The Council of Ministers is the highest level decision-making body within the Isle of Man Government. It consists of eight Ministers and the Chief Minister and is supported at meetings by a small number officers who are on hand to provide specialist advice.
Its purpose is to set national and international policy, consider issues of critical national importance and provide clear leadership to the Departments, Offices and Statutory Boards which make up the Government.
Council of Ministers functions
As part of its key function to determine policy and priorities, Council considers proposals from Treasury for the annual Budget, and decides on the legislation to be brought forward from across Government during its term in office. Important matters concerning the Island’s relations with other countries will also come before Council for consideration.
Council can appoint committees and working groups to consider and report on specific issues, and these are not always composed entirely of members of Council. Standing committees consider ongoing matters of national importance such as such as security and economic development, while an ad-hoc committee may look at a pressing current issue.
Current committees, working groups and boards and their terms of reference.
Council of Ministers also has some limited statutory decision-making functions - these are functions determined or required by law. An example of this is the statutory power to issue formal directions to Departments and Statutory Boards to take a particular action in the public interest.
Five year programme
Following a General Election, the Council of Ministers draws-up a five year programme to confirm key objectives for their term of administration, the outcomes they wish to see and strategies to achieve them.
Our Island Plan 2021 – 2026 was approved by Tynwald in early 2022 and sets out proposals for building great communities, improving the health and well-being of the population, sustaining and diversifying the economy, protecting the environment and creating lifelong learning and development opportunities for all.
The Ministerial Code provides clear guidance on standards of conduct for Ministers and sets out their duties and responsibilities to Council, Tynwald and their Departments. The Code also covers Ministers’ constituency, private and financial interests.
The Code is not a rule book but a set of guidelines on how Ministers should act and arrange their affairs to uphold the standards. This includes observing Lord Nolan’s Seven Principles of Public Life – these are set out in the Code.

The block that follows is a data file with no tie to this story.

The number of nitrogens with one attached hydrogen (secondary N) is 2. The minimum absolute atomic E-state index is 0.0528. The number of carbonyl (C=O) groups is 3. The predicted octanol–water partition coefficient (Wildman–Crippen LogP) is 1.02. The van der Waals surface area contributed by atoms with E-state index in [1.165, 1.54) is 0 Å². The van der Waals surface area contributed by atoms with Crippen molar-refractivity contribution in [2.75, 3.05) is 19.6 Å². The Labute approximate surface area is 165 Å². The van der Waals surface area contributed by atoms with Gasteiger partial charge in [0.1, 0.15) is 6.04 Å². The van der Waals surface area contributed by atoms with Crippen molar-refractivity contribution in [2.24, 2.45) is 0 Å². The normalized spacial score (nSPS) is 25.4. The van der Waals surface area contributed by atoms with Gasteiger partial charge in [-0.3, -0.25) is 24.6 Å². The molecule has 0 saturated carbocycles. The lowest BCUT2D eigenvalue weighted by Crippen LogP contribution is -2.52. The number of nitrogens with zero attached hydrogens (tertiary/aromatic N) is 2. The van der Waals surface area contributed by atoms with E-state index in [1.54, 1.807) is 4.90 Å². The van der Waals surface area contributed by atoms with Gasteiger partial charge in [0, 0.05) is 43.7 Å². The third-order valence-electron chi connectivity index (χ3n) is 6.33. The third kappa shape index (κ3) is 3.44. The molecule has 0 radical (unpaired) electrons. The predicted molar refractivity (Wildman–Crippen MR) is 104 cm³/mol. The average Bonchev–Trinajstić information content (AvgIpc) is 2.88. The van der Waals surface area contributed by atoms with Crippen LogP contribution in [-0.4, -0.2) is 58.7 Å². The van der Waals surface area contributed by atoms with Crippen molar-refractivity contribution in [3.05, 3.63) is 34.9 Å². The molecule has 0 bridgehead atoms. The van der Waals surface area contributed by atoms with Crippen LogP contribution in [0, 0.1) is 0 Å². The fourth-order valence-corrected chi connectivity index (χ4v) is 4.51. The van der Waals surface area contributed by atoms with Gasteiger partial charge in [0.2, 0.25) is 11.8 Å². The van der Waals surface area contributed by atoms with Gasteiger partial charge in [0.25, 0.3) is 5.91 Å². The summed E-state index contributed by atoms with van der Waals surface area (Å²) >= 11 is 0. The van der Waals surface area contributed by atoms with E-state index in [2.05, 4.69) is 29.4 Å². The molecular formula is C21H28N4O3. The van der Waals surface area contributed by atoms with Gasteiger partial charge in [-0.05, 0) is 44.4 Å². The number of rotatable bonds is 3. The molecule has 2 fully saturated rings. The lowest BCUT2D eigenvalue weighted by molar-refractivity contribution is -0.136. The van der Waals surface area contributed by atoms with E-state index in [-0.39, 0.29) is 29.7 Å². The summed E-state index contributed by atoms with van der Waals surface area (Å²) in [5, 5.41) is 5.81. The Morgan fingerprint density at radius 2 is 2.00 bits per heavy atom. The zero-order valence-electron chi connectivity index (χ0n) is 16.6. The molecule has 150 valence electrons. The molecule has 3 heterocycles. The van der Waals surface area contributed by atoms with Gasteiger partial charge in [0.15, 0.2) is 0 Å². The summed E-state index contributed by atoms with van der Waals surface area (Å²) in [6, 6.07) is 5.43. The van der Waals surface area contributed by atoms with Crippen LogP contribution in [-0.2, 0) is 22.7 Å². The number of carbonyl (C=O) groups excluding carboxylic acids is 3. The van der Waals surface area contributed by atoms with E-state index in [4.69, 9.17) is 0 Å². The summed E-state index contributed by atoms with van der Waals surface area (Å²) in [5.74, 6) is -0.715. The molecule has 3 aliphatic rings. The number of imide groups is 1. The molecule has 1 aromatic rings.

Council meets weekly on a Thursday in the Council Chamber at Government Office in Douglas, although meetings can be held at any time at the discretion of the Chief Minister. Council meetings are an opportunity for Ministers to explore topics of the day and make decisions.
An agenda and papers for discussion are circulated in advance and decisions are usually reached by consensus. Collective responsibility applies to the decisions made by Council, and this concept is described in detail in the Ministerial Code. In general terms, collective responsibility requires that Ministers are able to express their views freely and frankly in private, whilst maintaining a united position when decisions have been reached in relation to the Statement of Intent; the Island Plan; the annual Budget; and policy decisions on matters of national importance.
Minutes of meetings are taken and circulated with documentation at the next meeting. A monthly extract of Council proceedings is subsequently published on the Government website. Although there has been a delay in publishing these for 2022, work is now under way. You may notice that the extracts use language such as 'approved' or 'noted'. That is because different types of papers require a different response or action from Council.
Papers are submitted to Council by Government departments. These can be for approval, to seek direction or supplied for information only. In general, the following definitions are applied:
Seek Approval - a paper asking Council for a decision on a matter that has been clearly laid out by the submitting Department with recommendations.
Seek Direction - the paper seeks to establish Council's broad position on a topic or proposal. In other words, departments are seeking a 'steer' from Council on the direction of a particular policy area.
Information Only - departments provide factual information for noting by Council
Council meetings are attended by the following officers:
- Chief Secretary
- Her Majesty’s Attorney General
- Chief Financial Officer
- Secretary to the Council of Ministers
- Head of Government Communications